Rules-based order under challenge

Prime Minister Scott Morrison and Minister for Defence Linda Reynolds on board HMAS Sheean.

By Linda Reynolds, Minister for Defence

To underpin economic growth we need a peaceful, inclusive and stable Indo-Pacific. Over the past half-century, we have seen, and been part of, momentous change that has benefited our region. Importantly, these changes have been realised, not by chance, but as a result of government decisions to pursue national interests in a rules-based order.

This order has been built on the recognition of sovereign rights, freedom, and the fundamental principle that all nations are entitled to conduct their affairs without force or coercion.

That order is now under challenge. And our response to this new security environment will determine our future and, more importantly, the future that the next generation inherits.

Australia’s strategic environment has changed rapidly since the publication of the 2016 Defence White Paper. We see heightened US-China competition, rapid military modernisation, the emergence of potentially disruptive technologies, the continuing threat of terrorism, and other complex security challenges – including in the space and cyber domains.

We are building a world-leading defence industry here at home because local industry is fundamental for our strategic advantage.

There is no greater responsibility for a government than the defence and security of our nation.

As Minister for Defence, it is my responsibility to ensure that the Australian Defence Force is an agile and potent military that can respond to a widening range of contingencies and threats.

To achieve this capable force, the Liberal-National government is investing $200 billion in our Defence Force.

We are acquiring the best aircraft, ships, submarines, land vehicles, weapons and the supporting systems to serve our own unique national security circumstances. The military capabilities we are acquiring are world leading.

This endeavour is more complex than anything the Commonwealth has undertaken.

It is worth noting that we are not just investing in equipment.

We are building a world-leading defence industry here at home because local industry is fundamental for our strategic advantage and we want Australian business to lead the way in developing the technologies of the future.

Not only are we acquiring newer and more capable platforms, our Defence Force is busy than ever. Since becoming the Minister for Defence, I have observed the breadth of work that our ADF men and women do for our nation.

Over the past 12 months, Navy activity has peaked with 27 ships and up to 2600 people at sea on a single day, conducting in excess of 200 foreign port visits across 32 nations each year.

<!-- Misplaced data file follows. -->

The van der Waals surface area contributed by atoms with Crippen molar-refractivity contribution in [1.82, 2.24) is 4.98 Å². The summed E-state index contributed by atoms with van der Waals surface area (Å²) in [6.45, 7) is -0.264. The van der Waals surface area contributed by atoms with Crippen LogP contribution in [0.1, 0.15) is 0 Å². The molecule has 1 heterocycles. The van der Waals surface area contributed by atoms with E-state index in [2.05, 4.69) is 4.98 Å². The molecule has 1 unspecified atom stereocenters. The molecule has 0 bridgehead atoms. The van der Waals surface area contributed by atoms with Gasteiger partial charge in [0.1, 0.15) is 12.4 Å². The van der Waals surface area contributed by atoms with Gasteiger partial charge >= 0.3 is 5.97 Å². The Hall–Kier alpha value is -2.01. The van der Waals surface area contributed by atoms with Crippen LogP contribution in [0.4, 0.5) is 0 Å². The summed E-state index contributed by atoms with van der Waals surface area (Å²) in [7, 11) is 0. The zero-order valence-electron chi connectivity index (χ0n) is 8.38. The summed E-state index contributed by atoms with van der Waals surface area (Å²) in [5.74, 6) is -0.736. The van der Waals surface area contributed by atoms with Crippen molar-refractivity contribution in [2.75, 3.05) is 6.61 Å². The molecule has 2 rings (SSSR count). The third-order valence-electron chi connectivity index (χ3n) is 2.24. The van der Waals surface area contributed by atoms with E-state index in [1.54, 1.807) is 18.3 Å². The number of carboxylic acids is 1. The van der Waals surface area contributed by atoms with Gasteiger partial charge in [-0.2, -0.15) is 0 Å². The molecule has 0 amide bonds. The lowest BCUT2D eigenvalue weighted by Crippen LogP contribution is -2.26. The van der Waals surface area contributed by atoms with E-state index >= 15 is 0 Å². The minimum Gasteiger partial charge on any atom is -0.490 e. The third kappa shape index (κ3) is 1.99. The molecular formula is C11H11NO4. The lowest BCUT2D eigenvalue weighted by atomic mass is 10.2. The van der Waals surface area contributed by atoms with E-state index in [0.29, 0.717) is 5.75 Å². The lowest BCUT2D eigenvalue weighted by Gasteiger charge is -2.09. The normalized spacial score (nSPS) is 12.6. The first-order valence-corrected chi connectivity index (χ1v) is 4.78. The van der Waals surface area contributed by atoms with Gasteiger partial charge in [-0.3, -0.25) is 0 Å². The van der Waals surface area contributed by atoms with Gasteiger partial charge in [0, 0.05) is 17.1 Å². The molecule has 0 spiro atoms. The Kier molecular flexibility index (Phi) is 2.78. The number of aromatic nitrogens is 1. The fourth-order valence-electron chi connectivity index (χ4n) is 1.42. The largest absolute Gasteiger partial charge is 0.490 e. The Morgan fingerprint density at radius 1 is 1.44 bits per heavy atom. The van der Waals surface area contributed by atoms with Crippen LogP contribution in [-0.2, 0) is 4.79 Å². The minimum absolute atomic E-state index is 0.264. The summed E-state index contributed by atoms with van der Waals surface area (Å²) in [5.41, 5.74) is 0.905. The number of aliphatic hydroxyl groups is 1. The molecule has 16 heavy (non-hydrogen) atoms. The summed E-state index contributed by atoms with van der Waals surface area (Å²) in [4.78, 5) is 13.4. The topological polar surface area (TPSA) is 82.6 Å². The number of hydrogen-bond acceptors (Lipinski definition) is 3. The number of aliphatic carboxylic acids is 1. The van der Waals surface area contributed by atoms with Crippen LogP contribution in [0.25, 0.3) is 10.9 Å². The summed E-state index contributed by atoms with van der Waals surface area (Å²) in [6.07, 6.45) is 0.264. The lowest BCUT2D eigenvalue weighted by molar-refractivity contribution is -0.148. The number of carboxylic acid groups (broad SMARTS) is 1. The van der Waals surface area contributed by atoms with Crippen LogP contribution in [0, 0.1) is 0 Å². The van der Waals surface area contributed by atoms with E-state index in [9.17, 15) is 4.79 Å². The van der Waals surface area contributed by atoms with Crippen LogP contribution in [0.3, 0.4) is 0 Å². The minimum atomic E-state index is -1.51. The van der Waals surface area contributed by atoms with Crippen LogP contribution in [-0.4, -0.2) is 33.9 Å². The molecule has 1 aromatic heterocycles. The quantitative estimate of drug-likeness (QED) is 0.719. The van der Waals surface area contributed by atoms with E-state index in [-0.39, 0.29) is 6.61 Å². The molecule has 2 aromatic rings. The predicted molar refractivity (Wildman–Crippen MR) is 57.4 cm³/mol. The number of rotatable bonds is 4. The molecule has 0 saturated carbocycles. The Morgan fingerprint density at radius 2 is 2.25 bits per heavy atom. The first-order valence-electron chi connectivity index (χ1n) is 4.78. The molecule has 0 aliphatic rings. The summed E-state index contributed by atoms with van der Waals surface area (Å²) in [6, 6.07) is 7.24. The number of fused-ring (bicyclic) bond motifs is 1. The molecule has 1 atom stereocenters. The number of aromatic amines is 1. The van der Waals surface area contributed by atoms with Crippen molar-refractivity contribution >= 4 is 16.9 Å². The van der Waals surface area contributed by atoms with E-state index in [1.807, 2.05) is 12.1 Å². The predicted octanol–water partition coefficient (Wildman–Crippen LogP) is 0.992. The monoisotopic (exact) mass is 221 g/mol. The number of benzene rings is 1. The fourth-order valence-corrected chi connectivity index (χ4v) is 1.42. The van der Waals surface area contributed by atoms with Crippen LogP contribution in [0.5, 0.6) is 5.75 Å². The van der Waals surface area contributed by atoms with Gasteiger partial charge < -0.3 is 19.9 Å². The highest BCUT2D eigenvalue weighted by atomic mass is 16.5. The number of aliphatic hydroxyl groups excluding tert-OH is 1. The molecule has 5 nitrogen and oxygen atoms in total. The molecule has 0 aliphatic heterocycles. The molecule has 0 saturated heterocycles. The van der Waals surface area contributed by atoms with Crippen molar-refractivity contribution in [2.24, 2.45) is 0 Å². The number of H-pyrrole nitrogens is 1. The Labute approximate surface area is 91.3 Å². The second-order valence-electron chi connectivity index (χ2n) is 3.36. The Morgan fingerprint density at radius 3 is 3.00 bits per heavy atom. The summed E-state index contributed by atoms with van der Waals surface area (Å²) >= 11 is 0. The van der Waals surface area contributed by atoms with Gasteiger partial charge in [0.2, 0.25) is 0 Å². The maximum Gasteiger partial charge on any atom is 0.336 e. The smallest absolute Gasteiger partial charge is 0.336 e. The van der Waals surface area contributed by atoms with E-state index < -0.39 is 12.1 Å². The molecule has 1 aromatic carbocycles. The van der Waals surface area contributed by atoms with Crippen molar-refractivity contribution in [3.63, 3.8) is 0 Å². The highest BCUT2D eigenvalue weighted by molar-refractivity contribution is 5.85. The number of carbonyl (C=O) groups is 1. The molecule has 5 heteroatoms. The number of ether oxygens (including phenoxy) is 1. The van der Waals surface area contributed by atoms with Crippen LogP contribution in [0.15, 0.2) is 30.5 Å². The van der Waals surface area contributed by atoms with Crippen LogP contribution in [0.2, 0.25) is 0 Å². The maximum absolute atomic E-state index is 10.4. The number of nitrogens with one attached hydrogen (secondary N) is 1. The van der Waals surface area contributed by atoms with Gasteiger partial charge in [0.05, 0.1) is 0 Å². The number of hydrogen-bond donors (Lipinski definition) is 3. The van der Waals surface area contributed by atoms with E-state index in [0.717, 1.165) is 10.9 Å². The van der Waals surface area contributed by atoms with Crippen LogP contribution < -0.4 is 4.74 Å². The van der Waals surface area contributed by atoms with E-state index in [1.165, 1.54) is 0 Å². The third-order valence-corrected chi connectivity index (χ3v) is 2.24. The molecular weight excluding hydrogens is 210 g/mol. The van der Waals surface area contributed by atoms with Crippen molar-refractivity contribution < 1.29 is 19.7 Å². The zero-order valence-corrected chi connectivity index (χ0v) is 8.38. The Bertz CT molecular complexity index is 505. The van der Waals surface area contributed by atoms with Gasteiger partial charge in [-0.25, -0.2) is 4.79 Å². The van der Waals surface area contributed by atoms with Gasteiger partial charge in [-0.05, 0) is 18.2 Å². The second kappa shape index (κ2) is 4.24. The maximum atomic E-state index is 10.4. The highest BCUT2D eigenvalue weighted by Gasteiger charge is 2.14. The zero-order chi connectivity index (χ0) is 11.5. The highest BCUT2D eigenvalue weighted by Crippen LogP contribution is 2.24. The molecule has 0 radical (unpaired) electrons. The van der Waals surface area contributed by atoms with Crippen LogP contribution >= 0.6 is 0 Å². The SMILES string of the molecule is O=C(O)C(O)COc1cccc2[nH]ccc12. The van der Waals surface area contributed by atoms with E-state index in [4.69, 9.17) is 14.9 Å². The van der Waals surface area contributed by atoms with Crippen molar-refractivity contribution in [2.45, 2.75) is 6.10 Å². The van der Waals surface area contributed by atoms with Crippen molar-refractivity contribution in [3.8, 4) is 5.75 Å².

Army conducts more than 200 international engagement activities with more than 25 nations each year – with our service men and women training approximately 4500 international personnel.

And in 2019, the Royal Australian Air Force will participate in and support more than 200 exercises and deploy aircraft and personnel to over 40 overseas activities.

This high tempo of defence activity is how we strengthen our network of international military-military relationships to reinforce the rules-based order, one that is fit for purpose in the 21st century.

Through deeper cooperation with like-minded partners and a common sense of purpose we can actively shape the international order to the benefit of all.

Fundamental to this international order is the Australia-US Alliance. Our bond has been, and continues to be our most important defence relationship.

On my visit to Washington DC earlier this month – my first visit to the United States as Defence Minister – Defence Secretary Mark Esper and I reaffirmed our commitment to the alliance.

This relationship gives us access to some of the most advanced military capabilities in the world, and working together we make a strong contribution to regional and global security.

Closer to home Australia has a long-standing history and enduring commitment to working side-by-side with our Pacific neighbours to build a region that is strategically secure, economically stable and politically sovereign. This is evident in the government’s Pacific Step-up and increase in the ADF’s regional presence.

No matter the strategic challenges, I am committed to ensuring that Defence is well-positioned to respond to and shape the strategic environment as a key element of Australia’s national power.

This is made possible by the hard work and dedication of our men and women in the ADF and the APS, and the support of their families – as the ADF attends to its most solemn duty – the protection of our nation and its people.

This article was originally published in The Canberra Times.


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